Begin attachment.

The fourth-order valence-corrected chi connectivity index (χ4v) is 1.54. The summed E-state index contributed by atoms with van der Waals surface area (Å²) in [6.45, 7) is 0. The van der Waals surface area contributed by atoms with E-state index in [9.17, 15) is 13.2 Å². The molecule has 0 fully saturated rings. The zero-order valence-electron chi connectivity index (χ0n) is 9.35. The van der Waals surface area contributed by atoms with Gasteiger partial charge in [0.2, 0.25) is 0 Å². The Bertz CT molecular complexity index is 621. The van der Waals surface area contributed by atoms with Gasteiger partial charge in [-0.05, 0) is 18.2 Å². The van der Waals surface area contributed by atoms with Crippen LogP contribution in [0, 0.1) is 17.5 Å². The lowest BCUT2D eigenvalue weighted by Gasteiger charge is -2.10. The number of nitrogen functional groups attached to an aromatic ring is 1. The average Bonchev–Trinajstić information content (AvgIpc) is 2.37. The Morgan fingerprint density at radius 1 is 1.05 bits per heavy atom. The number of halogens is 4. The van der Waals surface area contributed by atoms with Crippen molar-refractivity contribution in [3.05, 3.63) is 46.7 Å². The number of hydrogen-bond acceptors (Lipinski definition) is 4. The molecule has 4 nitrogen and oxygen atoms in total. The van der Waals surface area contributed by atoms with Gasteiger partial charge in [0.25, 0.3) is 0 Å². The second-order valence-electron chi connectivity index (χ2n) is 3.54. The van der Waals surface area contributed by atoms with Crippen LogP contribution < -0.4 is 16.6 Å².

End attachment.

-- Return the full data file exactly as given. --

The fourth-order valence-corrected chi connectivity index (χ4v) is 1.54. The summed E-state index contributed by atoms with van der Waals surface area (Å²) in [6.45, 7) is 0. The van der Waals surface area contributed by atoms with E-state index in [9.17, 15) is 13.2 Å². The molecule has 0 fully saturated rings. The zero-order valence-electron chi connectivity index (χ0n) is 9.35. The van der Waals surface area contributed by atoms with Gasteiger partial charge in [0.2, 0.25) is 0 Å². The Bertz CT molecular complexity index is 621. The van der Waals surface area contributed by atoms with Gasteiger partial charge in [-0.05, 0) is 18.2 Å². The van der Waals surface area contributed by atoms with Crippen LogP contribution in [0, 0.1) is 17.5 Å². The lowest BCUT2D eigenvalue weighted by Gasteiger charge is -2.10. The number of nitrogen functional groups attached to an aromatic ring is 1. The average Bonchev–Trinajstić information content (AvgIpc) is 2.37. The Morgan fingerprint density at radius 1 is 1.05 bits per heavy atom. The number of halogens is 4. The van der Waals surface area contributed by atoms with Crippen molar-refractivity contribution in [3.05, 3.63) is 46.7 Å². The number of hydrogen-bond acceptors (Lipinski definition) is 4. The molecule has 4 nitrogen and oxygen atoms in total. The van der Waals surface area contributed by atoms with Gasteiger partial charge in [0.25, 0.3) is 0 Å². The second-order valence-electron chi connectivity index (χ2n) is 3.54. The van der Waals surface area contributed by atoms with Crippen LogP contribution < -0.4 is 16.6 Å².